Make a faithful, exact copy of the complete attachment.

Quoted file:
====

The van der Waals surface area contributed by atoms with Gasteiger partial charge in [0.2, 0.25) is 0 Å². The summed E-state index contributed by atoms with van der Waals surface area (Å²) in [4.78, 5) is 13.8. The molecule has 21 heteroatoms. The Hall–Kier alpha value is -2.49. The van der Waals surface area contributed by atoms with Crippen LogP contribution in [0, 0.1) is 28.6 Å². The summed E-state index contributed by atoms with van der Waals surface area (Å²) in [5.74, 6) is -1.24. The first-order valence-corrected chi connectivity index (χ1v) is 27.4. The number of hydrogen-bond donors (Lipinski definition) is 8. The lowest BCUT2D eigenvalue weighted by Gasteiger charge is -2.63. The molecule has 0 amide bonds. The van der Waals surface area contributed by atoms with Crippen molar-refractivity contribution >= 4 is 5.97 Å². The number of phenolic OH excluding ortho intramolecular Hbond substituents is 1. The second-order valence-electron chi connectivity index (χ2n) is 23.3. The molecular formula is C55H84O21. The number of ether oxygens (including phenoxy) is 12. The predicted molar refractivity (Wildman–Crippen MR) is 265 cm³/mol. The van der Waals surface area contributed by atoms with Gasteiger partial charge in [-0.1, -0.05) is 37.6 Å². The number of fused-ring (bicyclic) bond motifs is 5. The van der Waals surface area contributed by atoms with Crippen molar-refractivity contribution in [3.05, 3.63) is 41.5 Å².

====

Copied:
The van der Waals surface area contributed by atoms with Gasteiger partial charge in [0.2, 0.25) is 0 Å². The summed E-state index contributed by atoms with van der Waals surface area (Å²) in [4.78, 5) is 13.8. The molecule has 21 heteroatoms. The Hall–Kier alpha value is -2.49. The van der Waals surface area contributed by atoms with Crippen LogP contribution in [0, 0.1) is 28.6 Å². The summed E-state index contributed by atoms with van der Waals surface area (Å²) in [5.74, 6) is -1.24. The first-order valence-corrected chi connectivity index (χ1v) is 27.4. The number of hydrogen-bond donors (Lipinski definition) is 8. The lowest BCUT2D eigenvalue weighted by Gasteiger charge is -2.63. The molecule has 0 amide bonds. The van der Waals surface area contributed by atoms with Crippen molar-refractivity contribution >= 4 is 5.97 Å². The number of phenolic OH excluding ortho intramolecular Hbond substituents is 1. The second-order valence-electron chi connectivity index (χ2n) is 23.3. The molecular formula is C55H84O21. The number of ether oxygens (including phenoxy) is 12. The predicted molar refractivity (Wildman–Crippen MR) is 265 cm³/mol. The van der Waals surface area contributed by atoms with Gasteiger partial charge in [-0.1, -0.05) is 37.6 Å². The number of fused-ring (bicyclic) bond motifs is 5. The van der Waals surface area contributed by atoms with Crippen molar-refractivity contribution in [3.05, 3.63) is 41.5 Å².